Review — Dear Bruce Springsteen, We Love You, Too.

Denver is about 1,700 miles from the swamps of Jersey, and yet the Front Range showed up with love and energy, respect and recognition on Tuesday evening for one of the greatest musical acts of all time — Bruce Springsteen and the E Street Band. The beloved Jersey boy’s stop at the Ball Arena is his seventh visit to the Denver venue and the 12th show of an extensive North American tour that runs through December, with the entire production already operating as an impressively well-oiled machine. With one of the more infamously diehard fanbases in music culture, fans came from all across Colorado and beyond to the Mile High City to experience the man, the myth, the legend, “The Boss.”

READ — Bruce Springsteen Visits Denver’s Tattered Cover

Springsteen has been long known for serving one of the best performances in live music, aided by his on-stage charisma and seemingly effortless showmanship skills. Plus the support of the E Street Band, whose numbers seem to rise over time, which on Tuesday included guitarist Steve Van Zandt, drummer Max Weinberg, guitarist Gary W. Tallent, bassist Nils Lofgren and violinist Soozie Tyrell, among others.

Saxophonist Jake Clemons gracefully filled the shoes of his late uncle Clarence Clemons, aka “The Big Man,” taking on the role with the same talent and style his uncle was known for. With a handful of backup singers, dueling keyboards and drums, a full horn section and his iconic tight, black, sleeveless ensemble, Springsteen was singer, storyteller, guitarist, dancer, conductor and impresario, all in a night’s work.

Not many people can command a room the way Springsteen can — bringing a crowd of 20,000 to dead silence just moments after commanding those same 20,000 to shout the same lyrics in unison. This happened in cycles over the course of the evening as he led the E Street Band through 26 songs without stopping. The setlist spanned the entirety of his career, from 1973’s The Wild, the Innocent & the E Street Shuffle to last year’s Only the Strong Survive. There were covers, like the Commodores’ “Nightshift” and Patti Smith’s “Because the Night.” Of course, there were also big hits, fan favorites and rarities that spanned nearly three hours and brought on all of the feels.

Bruce Springsteen Denver

Photo courtesy of Bruce Springsteen

“No Surrender,” “Ghosts,” “Prove It All Night” and “Letter to You,” kicked off the setlist, with “The Promised Land” following as the first of the evening’s highlights. There were a number of signs to be seen in the crowd, one of which proposed a trade: a fan’s trucker hat for Springsteen’s harmonica. As soon as Springsteen saw the sign, it was a done deal, and a fair trade. He wore the hat until the end of “Out in the Street.” The second highlight of the night came with the sensual “Kitty’s Back,” which made the arena feel like an intimate jazz club and got the whole room grooving. A slow and drum-heavy “Johnny 99” was next and saw all hands on deck, creating a full-band sound to contrast the acoustic studio album version fans are used to.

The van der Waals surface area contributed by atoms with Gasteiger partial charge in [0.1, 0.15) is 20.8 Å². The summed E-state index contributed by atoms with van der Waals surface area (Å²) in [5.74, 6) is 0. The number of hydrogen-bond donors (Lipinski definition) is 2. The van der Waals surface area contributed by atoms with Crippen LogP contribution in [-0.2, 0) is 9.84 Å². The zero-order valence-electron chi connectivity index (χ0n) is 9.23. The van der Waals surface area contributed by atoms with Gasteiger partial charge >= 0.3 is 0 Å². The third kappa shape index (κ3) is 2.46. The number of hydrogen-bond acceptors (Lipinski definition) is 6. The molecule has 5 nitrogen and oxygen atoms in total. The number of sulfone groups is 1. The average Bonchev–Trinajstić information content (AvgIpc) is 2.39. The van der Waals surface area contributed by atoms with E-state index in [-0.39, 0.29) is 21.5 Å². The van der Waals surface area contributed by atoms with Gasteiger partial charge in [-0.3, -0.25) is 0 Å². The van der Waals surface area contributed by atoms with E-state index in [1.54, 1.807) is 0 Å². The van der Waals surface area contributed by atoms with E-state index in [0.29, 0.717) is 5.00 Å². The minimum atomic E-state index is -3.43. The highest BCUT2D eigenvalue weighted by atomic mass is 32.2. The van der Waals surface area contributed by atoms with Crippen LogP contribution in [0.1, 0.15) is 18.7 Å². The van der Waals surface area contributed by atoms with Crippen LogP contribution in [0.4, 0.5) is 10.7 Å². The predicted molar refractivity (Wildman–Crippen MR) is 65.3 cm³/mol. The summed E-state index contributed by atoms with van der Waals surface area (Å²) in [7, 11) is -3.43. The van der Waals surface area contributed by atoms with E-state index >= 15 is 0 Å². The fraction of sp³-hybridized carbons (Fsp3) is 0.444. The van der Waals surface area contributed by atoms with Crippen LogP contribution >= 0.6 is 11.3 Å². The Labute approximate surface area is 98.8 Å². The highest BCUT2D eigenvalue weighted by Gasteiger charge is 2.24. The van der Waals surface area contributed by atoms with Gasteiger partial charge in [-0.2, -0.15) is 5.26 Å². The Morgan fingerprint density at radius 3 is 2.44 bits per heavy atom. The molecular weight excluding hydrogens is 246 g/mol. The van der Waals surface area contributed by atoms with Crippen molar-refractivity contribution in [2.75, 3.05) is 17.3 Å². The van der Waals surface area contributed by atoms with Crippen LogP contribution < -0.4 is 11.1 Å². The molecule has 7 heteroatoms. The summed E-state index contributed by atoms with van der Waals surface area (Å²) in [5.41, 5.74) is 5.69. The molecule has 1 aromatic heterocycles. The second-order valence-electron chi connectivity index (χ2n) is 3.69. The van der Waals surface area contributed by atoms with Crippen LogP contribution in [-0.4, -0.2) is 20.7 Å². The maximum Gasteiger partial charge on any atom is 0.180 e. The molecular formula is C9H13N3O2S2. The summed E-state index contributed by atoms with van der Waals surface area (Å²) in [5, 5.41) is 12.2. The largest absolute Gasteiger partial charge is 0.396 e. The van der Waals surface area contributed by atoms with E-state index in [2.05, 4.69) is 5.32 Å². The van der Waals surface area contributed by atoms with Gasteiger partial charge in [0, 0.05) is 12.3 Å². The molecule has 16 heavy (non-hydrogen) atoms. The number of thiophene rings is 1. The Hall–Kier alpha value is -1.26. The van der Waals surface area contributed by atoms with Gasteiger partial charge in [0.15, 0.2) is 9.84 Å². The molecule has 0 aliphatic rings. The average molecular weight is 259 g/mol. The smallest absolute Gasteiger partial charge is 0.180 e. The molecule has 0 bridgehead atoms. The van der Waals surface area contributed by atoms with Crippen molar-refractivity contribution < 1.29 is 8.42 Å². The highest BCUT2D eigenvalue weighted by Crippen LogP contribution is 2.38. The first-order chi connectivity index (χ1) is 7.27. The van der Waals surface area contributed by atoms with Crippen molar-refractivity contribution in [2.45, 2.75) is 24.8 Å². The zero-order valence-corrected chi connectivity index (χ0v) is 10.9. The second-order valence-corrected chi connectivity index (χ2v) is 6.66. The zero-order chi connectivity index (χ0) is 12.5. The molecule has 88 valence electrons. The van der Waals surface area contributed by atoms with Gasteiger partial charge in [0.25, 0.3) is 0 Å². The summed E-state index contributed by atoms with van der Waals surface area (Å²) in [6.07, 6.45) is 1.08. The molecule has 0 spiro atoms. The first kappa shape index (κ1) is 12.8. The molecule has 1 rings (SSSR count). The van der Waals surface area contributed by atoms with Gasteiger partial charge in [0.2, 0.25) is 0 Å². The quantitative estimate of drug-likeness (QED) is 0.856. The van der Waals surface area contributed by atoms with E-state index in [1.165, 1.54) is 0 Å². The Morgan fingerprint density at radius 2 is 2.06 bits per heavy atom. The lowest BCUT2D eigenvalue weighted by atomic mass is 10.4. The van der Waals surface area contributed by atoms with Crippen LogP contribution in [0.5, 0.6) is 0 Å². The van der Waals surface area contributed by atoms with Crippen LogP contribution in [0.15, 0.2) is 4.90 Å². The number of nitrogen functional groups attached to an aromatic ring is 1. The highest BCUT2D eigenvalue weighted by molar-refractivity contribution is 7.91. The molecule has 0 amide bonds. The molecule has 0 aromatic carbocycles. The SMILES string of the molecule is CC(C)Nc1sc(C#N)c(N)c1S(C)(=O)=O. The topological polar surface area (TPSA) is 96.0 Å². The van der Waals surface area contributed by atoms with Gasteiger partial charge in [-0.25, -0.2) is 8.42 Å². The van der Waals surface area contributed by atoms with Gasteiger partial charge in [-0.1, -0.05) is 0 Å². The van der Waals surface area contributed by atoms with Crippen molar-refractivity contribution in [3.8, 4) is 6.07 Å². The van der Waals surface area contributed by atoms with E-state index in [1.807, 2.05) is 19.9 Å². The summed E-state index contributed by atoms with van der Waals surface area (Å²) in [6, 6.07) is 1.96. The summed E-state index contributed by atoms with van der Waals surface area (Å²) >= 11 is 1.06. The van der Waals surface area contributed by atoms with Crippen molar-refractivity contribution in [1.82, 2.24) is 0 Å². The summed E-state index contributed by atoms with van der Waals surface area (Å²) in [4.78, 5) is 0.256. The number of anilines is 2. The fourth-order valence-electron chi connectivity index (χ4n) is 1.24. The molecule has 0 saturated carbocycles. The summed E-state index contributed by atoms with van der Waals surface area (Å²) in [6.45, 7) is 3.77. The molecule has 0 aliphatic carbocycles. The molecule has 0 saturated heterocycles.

Classic tune and band anthem “The E Street Shuffle” came before the 17 supporting musicians took their leave from the stage and left Springsteen alone with his audience. Before moving into the next song, we were told the story of Springsteen’s first band, The Castiles, founded in high school with his late friend George Theiss. Taking a moment to honor Theiss and reflect on the sanctity of our time here on Earth, you could hear a pin drop as Springsteen began to play “Last Man Standing.” Back-to-back fan favorites and singalongs came in the form of “The Rising” and “Badlands” to close out the set, followed by a hasty group bow.

Without missing a beat, Springsteen and crew dove straight into a six-song encore all with the house lights on, running through the best of the best and turning the energy level up to a maximum. “Thunder Road,” “Born to Run,” “Rosalita,” “Glory Days” and “Dancing in the Dark” were raucously performed to the sheer glee of the crowd. No matter his star status, Springsteen never fails to thank his band through lengthy introductions, which he did in full before making his infamous, ovation-earning announcement: “You’ve just seen the heart-stopping, pants-dropping, house-rocking, earth-quaking, booty-shaking, Viagra-taking, love-making, legendary E Street Band!”

As the arena reverberated with hoots, hollers, and chants of “BRUUUCE,” we were delighted once more with “Tenth Avenue Freeze-Out,” leading to the 17 players of the E Street Band taking their second bow and final departure from the stage. Just the man, his guitar and 20,000 adoring fans for one more song, Springsteen left us with an acoustic “I’ll See You in My Dreams” and thanked the audience — “Denver, the E Street Band loves you.” Well, Bruce, the feeling is mutual.